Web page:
By Jeff Huebner

He first saw the artwork in 1959, when he was 17 years old. Melvyn Skvarla had taken a summer job as a cook at Marshall Field’s Cloud Room, an upscale restaurant in the terminal at Midway, then known as the Chicago Municipal Airport. The mobile was the centerpiece of the restaurant; its brass elements reflected the lights of airplanes as they took off and landed.

Skvarla never had a chance to see the mobile up close: “All the fancy people got to use the front entrance, but we had to come in the back.” He does recall being told that the piece was by Alexander Calder and that it was called “Birds in Flight.”

“I don’t remember a plaque,” says Skvarla, an architect with VOA Associates who has also taught classes on the history of design and architecture at various area colleges. “But I think I remember it slowly turning, rotating–it was supposed to be motorized.” Skvarla says the mobile was the only one Calder ever made out of solid brass. “You can see where, in my opinion, he was trying to imitate cirrus clouds.”

The artwork’s lack of attribution confused University of Iowa art professor Frank Seiberling. In his 1959 book Looking Into Art, Seiberling compared a well-known Calder mobile unfavorably with an unidentified mobile “in a fine midwestern restaurant,” writing that the latter was “inept” and “comparatively pedestrian and clumsy.” Skvarla came across the book in 1960 when he enrolled at the Illinois Institute of Technology. The book even included a photograph of the mystery mobile.

“I said, ‘Hey, wait a minute–that’s the Cloud Room,'” recalls Skvarla. “So I wrote to Seiberling and said, ‘That’s an Alexander Calder, and you’re comparing one Calder to another.’ We wrote back and forth for a while. Eventually he asked how old I was. When he found out I was only 17 at the time I first saw it, he said, ‘Get lost, kid, what do you know?’–though it wasn’t in that exact language.” When the Cloud Room closed in 1964, the mobile vanished.

Calder, who died in 1976, had a career that spanned more than half a century. Born in Philadelphia in 1898, the son and grandson of well-known sculptors, Calder was trained as a mechanical engineer, but in the mid-20s he went to Europe to study art. He made the transition from bent-wire pieces to abstract kinetic sculpture after visiting the Paris studio of Piet Mondrian in 1930: “How fine it would be if everything there moved,” he would later recall thinking of Mondrian’s colorful paintings.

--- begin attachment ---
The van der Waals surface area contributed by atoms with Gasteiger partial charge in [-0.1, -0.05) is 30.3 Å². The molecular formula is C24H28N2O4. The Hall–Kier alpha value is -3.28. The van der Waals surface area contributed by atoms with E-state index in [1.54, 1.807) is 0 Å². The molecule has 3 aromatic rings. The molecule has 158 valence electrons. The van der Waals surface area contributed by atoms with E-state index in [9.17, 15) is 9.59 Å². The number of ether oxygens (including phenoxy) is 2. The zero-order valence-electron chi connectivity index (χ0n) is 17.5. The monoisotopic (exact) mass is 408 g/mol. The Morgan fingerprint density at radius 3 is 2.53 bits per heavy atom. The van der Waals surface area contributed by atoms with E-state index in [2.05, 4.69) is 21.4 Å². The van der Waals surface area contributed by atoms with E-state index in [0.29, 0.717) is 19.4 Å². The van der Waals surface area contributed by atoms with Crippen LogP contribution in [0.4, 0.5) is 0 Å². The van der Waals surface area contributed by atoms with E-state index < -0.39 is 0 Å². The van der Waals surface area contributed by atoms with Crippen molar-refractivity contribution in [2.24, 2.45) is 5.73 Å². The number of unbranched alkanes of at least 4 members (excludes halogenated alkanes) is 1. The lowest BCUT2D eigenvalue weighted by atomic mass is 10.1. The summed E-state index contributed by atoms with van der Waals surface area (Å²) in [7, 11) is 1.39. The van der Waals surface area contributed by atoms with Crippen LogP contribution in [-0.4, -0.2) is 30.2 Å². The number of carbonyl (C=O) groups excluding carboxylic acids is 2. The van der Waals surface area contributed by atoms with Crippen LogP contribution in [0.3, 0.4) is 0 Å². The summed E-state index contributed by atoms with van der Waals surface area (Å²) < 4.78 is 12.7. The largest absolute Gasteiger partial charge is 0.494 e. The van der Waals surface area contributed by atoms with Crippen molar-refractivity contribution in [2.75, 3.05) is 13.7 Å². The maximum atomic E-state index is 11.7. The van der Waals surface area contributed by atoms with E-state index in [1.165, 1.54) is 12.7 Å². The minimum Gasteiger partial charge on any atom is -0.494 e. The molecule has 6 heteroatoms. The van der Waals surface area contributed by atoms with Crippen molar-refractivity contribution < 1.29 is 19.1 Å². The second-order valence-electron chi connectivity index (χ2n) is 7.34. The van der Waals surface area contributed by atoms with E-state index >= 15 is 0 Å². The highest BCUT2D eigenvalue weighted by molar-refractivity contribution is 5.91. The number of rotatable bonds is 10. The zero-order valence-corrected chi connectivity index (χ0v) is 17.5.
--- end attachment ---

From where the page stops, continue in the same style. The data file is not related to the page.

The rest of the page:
Within two years, Calder had started to attach brightly colored metal plates to rods and wires, creating constructions that could be set in motion by air currents or motors. Marcel Duchamp dubbed these works “mobiles”–prompting artist Jean Arp to label Calder’s stationary sculptures “stabiles.” Soon after he and his wife, Louisa, returned to America in the mid-30s, Calder’s mobiles would make him this country’s most famous–and best-loved–sculptor. A compulsive tinkerer, he was also playful, knocking out toys as well as such useful creations as pans, ladles, sieves, and silverware.

Calder had a long association with Chicago. The city boasts three public sculptures by the artist. Red Petals, an eight-and-a-half-foot-high combination mobile and stabile, was commissioned by the Arts Club of Chicago in 1942, when it was located in the Wrigley Building; the piece is now displayed in the club’s facility at 201 E. Ontario. Flamingo, the soaring red stabile in the Federal Plaza at Dearborn and Adams, and Universe, a mechanical mural in the lobby of Sears Tower depicting the big bang theory, were both dedicated on the same day–October 25, 1974. On that day, the city staged a circus parade between the two works, and the 76-year-old Calder led the procession himself. There are also 3 Calder works in the Art Institute, and 13 pieces, dating from 1928 to ’65, in the Museum of Contemporary Art.

But Skvarla always knew there was another Calder in the local roster. After studying architecture at IIT, he became the director of campus planning at Northeastern Illinois University. Though he was “always curious” about what had happened to the mobile after the Cloud Room closed, it would be years before he undertook the research to determine the fate of that piece. “I kept putting it off and putting it off. Then when I had a little time, I said, well, OK, I’m just going to do it.”

In early 1997, Skvarla began sending out letters. He wrote to the city’s departments of aviation and cultural affairs, then sent a letter to Marshall Field’s corporate offices. His timing was fortuitous–it was the 50th anniversary of the mobile’s creation, and the National Gallery of Art in Washington, D.C., was planning a major retrospective, “Alexander Calder: 1898-1976,” which would open the following year to mark the centennial of the artist’s birth.

The Aviation Department’s Midway office was the first to get back to Skvarla; as far as it knew, the piece was still the property of Marshall Field’s. He went back to Field’s. What he discovered was this: For 31 years the artwork sat unseen in storage at the State Street store. Finally, in 1995, Field’s opened a store at Northbrook Court and took the sculpture with them. “They must have discovered it and said, ‘This is going to look nice,'” Skvarla says.